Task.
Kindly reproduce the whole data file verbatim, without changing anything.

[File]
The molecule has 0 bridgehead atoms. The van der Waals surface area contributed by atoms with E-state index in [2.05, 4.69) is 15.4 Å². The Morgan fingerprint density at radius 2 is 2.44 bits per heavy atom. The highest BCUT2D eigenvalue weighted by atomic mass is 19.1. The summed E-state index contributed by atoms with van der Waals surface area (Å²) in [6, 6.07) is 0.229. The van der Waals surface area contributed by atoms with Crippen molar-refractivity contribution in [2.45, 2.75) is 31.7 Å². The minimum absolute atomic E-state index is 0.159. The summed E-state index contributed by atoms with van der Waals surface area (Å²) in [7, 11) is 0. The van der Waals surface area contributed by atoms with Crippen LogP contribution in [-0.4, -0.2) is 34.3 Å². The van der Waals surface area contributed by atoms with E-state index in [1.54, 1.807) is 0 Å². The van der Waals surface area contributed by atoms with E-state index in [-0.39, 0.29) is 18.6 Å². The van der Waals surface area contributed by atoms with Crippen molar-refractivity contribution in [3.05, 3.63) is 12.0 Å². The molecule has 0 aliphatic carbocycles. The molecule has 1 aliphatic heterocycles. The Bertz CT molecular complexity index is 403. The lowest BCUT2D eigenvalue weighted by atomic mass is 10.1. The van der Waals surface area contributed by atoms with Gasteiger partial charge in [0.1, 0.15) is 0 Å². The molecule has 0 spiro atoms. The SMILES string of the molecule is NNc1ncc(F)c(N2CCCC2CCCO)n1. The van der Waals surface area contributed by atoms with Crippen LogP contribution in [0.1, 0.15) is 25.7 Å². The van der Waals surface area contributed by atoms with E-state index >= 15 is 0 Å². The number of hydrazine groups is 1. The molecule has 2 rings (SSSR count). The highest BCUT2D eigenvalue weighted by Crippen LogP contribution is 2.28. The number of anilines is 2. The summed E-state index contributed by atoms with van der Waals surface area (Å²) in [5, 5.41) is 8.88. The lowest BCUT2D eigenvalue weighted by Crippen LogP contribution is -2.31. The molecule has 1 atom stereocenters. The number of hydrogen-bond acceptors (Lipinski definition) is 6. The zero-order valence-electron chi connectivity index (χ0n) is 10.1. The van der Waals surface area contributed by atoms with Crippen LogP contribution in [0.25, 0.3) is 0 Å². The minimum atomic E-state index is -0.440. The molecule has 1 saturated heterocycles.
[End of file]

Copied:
The molecule has 0 bridgehead atoms. The van der Waals surface area contributed by atoms with E-state index in [2.05, 4.69) is 15.4 Å². The Morgan fingerprint density at radius 2 is 2.44 bits per heavy atom. The highest BCUT2D eigenvalue weighted by atomic mass is 19.1. The summed E-state index contributed by atoms with van der Waals surface area (Å²) in [6, 6.07) is 0.229. The van der Waals surface area contributed by atoms with Crippen molar-refractivity contribution in [2.45, 2.75) is 31.7 Å². The minimum absolute atomic E-state index is 0.159. The summed E-state index contributed by atoms with van der Waals surface area (Å²) in [7, 11) is 0. The van der Waals surface area contributed by atoms with Crippen LogP contribution in [-0.4, -0.2) is 34.3 Å². The van der Waals surface area contributed by atoms with E-state index in [1.54, 1.807) is 0 Å². The van der Waals surface area contributed by atoms with E-state index in [-0.39, 0.29) is 18.6 Å². The van der Waals surface area contributed by atoms with Crippen molar-refractivity contribution in [3.05, 3.63) is 12.0 Å². The molecule has 0 aliphatic carbocycles. The molecule has 1 aliphatic heterocycles. The Bertz CT molecular complexity index is 403. The lowest BCUT2D eigenvalue weighted by atomic mass is 10.1. The van der Waals surface area contributed by atoms with Gasteiger partial charge in [0.1, 0.15) is 0 Å². The molecule has 0 spiro atoms. The SMILES string of the molecule is NNc1ncc(F)c(N2CCCC2CCCO)n1. The van der Waals surface area contributed by atoms with Crippen LogP contribution in [0.1, 0.15) is 25.7 Å². The van der Waals surface area contributed by atoms with E-state index >= 15 is 0 Å². The number of hydrazine groups is 1. The molecule has 2 rings (SSSR count). The highest BCUT2D eigenvalue weighted by Crippen LogP contribution is 2.28. The number of anilines is 2. The summed E-state index contributed by atoms with van der Waals surface area (Å²) in [5, 5.41) is 8.88. The lowest BCUT2D eigenvalue weighted by Crippen LogP contribution is -2.31. The molecule has 1 atom stereocenters. The number of hydrogen-bond acceptors (Lipinski definition) is 6. The zero-order valence-electron chi connectivity index (χ0n) is 10.1. The van der Waals surface area contributed by atoms with Crippen LogP contribution in [0.25, 0.3) is 0 Å². The minimum atomic E-state index is -0.440. The molecule has 1 saturated heterocycles.